ECOCEAN at Ningaloo, is one of the longest (since 1994) continuously running whale shark studies on the planet. It was here that biologist and project leader, Brad Norman, and information architect, Jason Holmberg, developed the idea, procedure and software that would become the Wildlife Book for Whale Sharks. Researchers at ECOCEAN have identified over 800 whale shark individuals at Ningaloo and discovered that every year 2/3 of these sited are returning from a previous year - some are so familiar that, like old friends, they now have unofficial names.
Turn your vacation pictures into science! Programs like Wildme and its Wildbook for Whale Sharks photo identification library give an added and important dimension to a fun activity. Instead of just a Facebook post, a vacationer's images of whale sharks can become part of a world wide database used to identify and track the shark's migration, life cycle, and habitat. Greater understanding, plus added government protection, in conjunction with responsible tourism practices are creating a win for the whale shark, local communities on their routes, visitors, and the planet.
More Whale Shark Volunteer Opportunities:
Some of the best marine life spots in the world also host non-government research facilities and community out-reach initiatives. Many offer interested laymen from around the world the possibility to spend some time assisting with local programs.
Dr Simon Pierce, a leading marine biologist and whale shark researcher regularly takes volunteers with him on his research trips. As he says, these are journeys with a purpose.
The Maldives Whale Shark Research Program (MWSRP) encourages volunteers from around the world to come to visit and assist in data collection including photographing, identifying, and measuring whales sharks. Volunteers also participate in local educational programs and beach cleanups.
On December 24, 2013, the whale shark was included in Kenya’s new Wildlife Bill, which garnered the species protection in Kenyan waters. In Tanzania, Sea Sense, a marine conservation organization that engages local people as conservation ambassadors and data collectors, has implemented an education workshop for fishermen on Mafia Island where, off the island’s west coast, a small population of whale sharks congregate every year between October and April. The workshop involves promoting whale shark conservation and fishing practices that are sustainable and non-stressful to other marine life including whale sharks. Sea Sense has also established programs in local Mafia Island schools that teach students about the importance of the whale shark in their waters. Sea Sense also has programs with sea turtle hatchings!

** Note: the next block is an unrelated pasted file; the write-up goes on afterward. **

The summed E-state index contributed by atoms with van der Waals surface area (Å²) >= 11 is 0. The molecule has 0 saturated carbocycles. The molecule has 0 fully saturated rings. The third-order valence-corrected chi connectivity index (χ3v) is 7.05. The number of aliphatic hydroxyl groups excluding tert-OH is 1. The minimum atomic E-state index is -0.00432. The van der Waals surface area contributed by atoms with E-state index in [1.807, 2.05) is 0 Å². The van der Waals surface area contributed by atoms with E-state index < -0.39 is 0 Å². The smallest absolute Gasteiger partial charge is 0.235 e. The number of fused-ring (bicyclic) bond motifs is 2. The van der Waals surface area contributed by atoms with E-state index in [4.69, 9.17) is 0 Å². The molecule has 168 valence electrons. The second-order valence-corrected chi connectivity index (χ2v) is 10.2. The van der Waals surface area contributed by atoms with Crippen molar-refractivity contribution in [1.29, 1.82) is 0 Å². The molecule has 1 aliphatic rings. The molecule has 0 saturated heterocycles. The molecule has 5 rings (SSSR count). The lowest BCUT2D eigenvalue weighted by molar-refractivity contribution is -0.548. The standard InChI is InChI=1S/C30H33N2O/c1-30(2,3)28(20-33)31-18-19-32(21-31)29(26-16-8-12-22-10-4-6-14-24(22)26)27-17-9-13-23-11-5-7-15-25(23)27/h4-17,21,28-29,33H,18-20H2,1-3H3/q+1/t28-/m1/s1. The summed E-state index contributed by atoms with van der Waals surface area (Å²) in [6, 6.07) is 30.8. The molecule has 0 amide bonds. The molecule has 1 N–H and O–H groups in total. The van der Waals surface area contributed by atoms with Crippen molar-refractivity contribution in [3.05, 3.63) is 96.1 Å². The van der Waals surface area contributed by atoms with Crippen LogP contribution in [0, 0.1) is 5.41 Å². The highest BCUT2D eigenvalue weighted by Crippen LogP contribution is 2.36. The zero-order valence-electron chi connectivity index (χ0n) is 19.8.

And Then There is Just Plain Fun: Whale Sharks Wildlife Tourism
Donsol Bay, Philippines and Isle of Mujeres, Mexico were formerly subsistence fishing / whale shark hunting communities, but both have turned to responsible marine tourism based economies instead. At Donsol Bay the World Wildlife Fund (WWF) stepped in and continues to help guide the community with innovative wildlife tourism initiatives. While at Isla Mujeres, Ceviche Tours, co-owned by an islander and a onetime tourist, is one of the leading local commercial businesses that combines neighborhood involvement, responsible marine wildlife experiences, and citizen science to preserve their nature and enhance community well being. See Chapter 2: Travel for Whale Sharks for more.
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Destination: Gladden Spit & Silk Cayes Marine Reserve, Belize
Simon J. Pierce PhD : Co-founder and Principal Scientist for the Marine Megafauna Foundation (MMF) , Science advisor for Wildbook for Whale Sharks & Director of WildMe, Member IUCN Shark Specialist Group
Follow @Simonpierce See his marine photography. Follow @MarineMegafauna
John Vater Ceviche Tours, Isla Mujeres, Mexico. Follow Ceviche Tours @CevicheTours
Maldives Whale Shark Research Program (MWSRP) Follow @MWSRP
The Belize Tourism Board Follow @BelizeVacation Chabil Mar Resort, Placencia, Belize